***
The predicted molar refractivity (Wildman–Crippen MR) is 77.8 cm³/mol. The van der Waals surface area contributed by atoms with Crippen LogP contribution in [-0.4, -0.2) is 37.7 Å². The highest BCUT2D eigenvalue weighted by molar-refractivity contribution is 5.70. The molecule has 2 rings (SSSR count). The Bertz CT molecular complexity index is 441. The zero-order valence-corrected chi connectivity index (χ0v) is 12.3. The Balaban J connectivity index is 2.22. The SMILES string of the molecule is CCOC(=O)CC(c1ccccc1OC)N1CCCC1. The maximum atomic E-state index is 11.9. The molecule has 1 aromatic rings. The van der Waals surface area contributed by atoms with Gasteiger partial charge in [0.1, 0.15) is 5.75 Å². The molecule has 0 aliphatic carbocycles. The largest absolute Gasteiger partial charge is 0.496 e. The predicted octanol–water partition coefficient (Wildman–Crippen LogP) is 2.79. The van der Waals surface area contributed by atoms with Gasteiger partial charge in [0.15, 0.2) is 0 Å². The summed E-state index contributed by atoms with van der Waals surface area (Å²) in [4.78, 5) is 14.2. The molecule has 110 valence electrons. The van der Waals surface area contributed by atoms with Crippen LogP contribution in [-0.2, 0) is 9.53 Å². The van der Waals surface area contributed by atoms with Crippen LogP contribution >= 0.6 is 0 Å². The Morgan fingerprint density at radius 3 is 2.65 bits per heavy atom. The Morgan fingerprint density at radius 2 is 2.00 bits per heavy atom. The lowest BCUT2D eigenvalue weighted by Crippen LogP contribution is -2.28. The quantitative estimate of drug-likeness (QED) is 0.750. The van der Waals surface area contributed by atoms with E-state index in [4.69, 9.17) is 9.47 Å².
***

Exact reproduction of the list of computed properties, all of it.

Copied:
The predicted molar refractivity (Wildman–Crippen MR) is 77.8 cm³/mol. The van der Waals surface area contributed by atoms with Crippen LogP contribution in [-0.4, -0.2) is 37.7 Å². The highest BCUT2D eigenvalue weighted by molar-refractivity contribution is 5.70. The molecule has 2 rings (SSSR count). The Bertz CT molecular complexity index is 441. The zero-order valence-corrected chi connectivity index (χ0v) is 12.3. The Balaban J connectivity index is 2.22. The SMILES string of the molecule is CCOC(=O)CC(c1ccccc1OC)N1CCCC1. The maximum atomic E-state index is 11.9. The molecule has 1 aromatic rings. The van der Waals surface area contributed by atoms with Gasteiger partial charge in [0.1, 0.15) is 5.75 Å². The molecule has 0 aliphatic carbocycles. The largest absolute Gasteiger partial charge is 0.496 e. The predicted octanol–water partition coefficient (Wildman–Crippen LogP) is 2.79. The van der Waals surface area contributed by atoms with Gasteiger partial charge in [0.15, 0.2) is 0 Å². The summed E-state index contributed by atoms with van der Waals surface area (Å²) in [4.78, 5) is 14.2. The molecule has 110 valence electrons. The van der Waals surface area contributed by atoms with Crippen LogP contribution in [-0.2, 0) is 9.53 Å². The van der Waals surface area contributed by atoms with Crippen LogP contribution >= 0.6 is 0 Å². The Morgan fingerprint density at radius 3 is 2.65 bits per heavy atom. The Morgan fingerprint density at radius 2 is 2.00 bits per heavy atom. The lowest BCUT2D eigenvalue weighted by Crippen LogP contribution is -2.28. The quantitative estimate of drug-likeness (QED) is 0.750. The van der Waals surface area contributed by atoms with E-state index in [4.69, 9.17) is 9.47 Å².